China's auto market, which overtook the United States as the world's largest last year thanks to a raft of policy incentives, has been a major bright spot amid a global industry downturn.

Automakers around the world are showing off their latest products and technology that cater to the need of customers in China at the Beijing Auto Show, which opens this week.

Following are some key facts about China's auto industry.


In 2009, a total of 10.3 million passenger cars were sold in the country, up 52.9 percent from a year earlier, data provided by the China Association of Automobile Manufacturers showed.

Overall vehicle sales in the country came to a record 13.6 million units in 2009, well above the country's previous target of 10 million units. [ID:nTOE60A053]

Sales of domestic branded models accounted for roughly 30 percent of total passenger vehicle sales during the period. The remainder are either made by joint ventures between foreign firms and their Chinese partners, or imported from overseas.


SAIC-GM-Wuling led the market with 976,800 vehicles sold in 2009. The firm is a joint venture between General Motors, SAIC Motor Corp, China's largest car maker, and Liuzhou Wuling Automobile.

Shanghai Volkswagen, a joint venture between Volkswagen AG and SAIC, followed with total sales of 728,200 units.

Shanghai GM, General Motors' joint venture with SAIC sold 708,400 units during the year, ranking third.


BYD's F3 sedan was the best selling car in China for the year. The Shenzhen-based battery and car maker, which is 10 percent owned by Warren Buffett's Berkshire Hathaway, sold 291,000 units of F3 in the period.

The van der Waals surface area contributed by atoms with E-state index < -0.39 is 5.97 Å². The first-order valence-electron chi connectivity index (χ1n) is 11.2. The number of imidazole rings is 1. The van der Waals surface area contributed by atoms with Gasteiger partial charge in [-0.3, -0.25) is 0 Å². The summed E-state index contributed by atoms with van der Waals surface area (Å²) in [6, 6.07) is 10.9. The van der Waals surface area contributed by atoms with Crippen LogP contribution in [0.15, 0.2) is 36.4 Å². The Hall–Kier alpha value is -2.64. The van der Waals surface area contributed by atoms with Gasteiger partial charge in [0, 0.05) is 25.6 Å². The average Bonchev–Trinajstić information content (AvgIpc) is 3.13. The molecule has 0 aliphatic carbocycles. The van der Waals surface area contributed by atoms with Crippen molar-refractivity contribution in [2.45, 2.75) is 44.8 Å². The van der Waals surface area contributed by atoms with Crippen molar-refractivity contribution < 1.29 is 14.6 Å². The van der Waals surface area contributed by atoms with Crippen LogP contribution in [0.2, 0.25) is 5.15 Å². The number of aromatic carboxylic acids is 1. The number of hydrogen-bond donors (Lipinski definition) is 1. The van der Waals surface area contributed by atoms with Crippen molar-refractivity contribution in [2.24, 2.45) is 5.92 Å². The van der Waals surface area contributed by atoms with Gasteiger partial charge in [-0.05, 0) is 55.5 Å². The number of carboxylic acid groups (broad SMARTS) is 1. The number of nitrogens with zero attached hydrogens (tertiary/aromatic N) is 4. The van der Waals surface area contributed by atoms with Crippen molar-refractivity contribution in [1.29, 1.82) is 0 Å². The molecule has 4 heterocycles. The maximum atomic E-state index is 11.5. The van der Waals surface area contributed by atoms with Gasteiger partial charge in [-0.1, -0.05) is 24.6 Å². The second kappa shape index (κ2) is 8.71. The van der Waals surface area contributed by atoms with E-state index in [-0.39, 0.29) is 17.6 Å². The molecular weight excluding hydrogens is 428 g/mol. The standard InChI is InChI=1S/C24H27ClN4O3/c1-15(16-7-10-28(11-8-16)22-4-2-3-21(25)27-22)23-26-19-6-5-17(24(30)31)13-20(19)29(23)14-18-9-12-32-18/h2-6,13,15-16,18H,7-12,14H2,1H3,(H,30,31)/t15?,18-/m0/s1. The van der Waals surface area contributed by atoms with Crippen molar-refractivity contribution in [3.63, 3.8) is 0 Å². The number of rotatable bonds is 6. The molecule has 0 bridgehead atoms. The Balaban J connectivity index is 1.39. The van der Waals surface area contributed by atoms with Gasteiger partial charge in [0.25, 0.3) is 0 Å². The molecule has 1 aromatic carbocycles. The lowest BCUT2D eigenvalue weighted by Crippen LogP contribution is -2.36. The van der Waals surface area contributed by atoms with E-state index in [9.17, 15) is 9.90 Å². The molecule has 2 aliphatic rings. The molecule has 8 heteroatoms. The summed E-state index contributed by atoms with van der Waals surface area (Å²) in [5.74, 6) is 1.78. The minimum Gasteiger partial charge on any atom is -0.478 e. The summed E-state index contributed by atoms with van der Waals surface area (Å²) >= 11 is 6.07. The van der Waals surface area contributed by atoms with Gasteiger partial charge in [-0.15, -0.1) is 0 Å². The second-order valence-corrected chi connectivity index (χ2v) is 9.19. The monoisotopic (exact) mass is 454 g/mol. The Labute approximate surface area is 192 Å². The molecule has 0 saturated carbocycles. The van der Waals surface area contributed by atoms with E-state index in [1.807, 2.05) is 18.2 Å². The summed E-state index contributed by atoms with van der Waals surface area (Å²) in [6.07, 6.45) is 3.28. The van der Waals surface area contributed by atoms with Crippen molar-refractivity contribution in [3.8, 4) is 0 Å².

A total of 241,100 units of Buick Excelle were sold by Shanghai GM, making it the champion among foreign brands.


QQ, a compact sedan made by Chery Automobile, China's largest indigenous car maker, sells for 33,800 yuan ($4,951) for its basic 0.8-Litre model.



Nissan Motor aims to sell 600,000 cars in China in 2010, up from expected sales of 517,000 in 2009. Its joint venture in China aims to sell 1 million cars, trucks and buses this year, up 10.5 percent from 2009 and well ahead of a plan to reach that milestone by 2012.


Toyota Motor's China sales growth is expected to slow down to about 14 percent this year from 17 percent in 2009, with a target of selling 800,000 vehicles in China. It sold 700,000 units in 2009.


Ford Motor Co expects to outperform the industry-wide sales growth in 2010, which is seen at 8 percent. The U.S. automaker sold 440,619 units in China last year, up 44 percent from the previous year.


BYD aims to sell 800,000 vehicles next year, up from a previous target of 700,000 units. It sold 400,000 vehicles in 2009.



Geely Automobile Holdings Ltd, China's largest private automaker, signed a definitive agreement in March to buy Ford's Volvo car unit for $1.8 billion. Both Geely and Ford had said they hoped to complete the deal in the third quarter.


BAIC bought the intellectual property for several Saab models from General Motors for $200 million. The the acquisition is believed to cut short BAIC's vehicle development plan by four to five years.


Sichuan Tengzhong Heavy Industrial Machinery Co, a little-known Chinese machinery maker, surprised investors and industry executives alike by unveiling a tentative plan in June to take over Hummer from General Motors.

The deal, however, ultimately fell apart earlier this year for a lack of regulatory approval. (Reporting by Michael Wei; Editing by Lincoln Feast)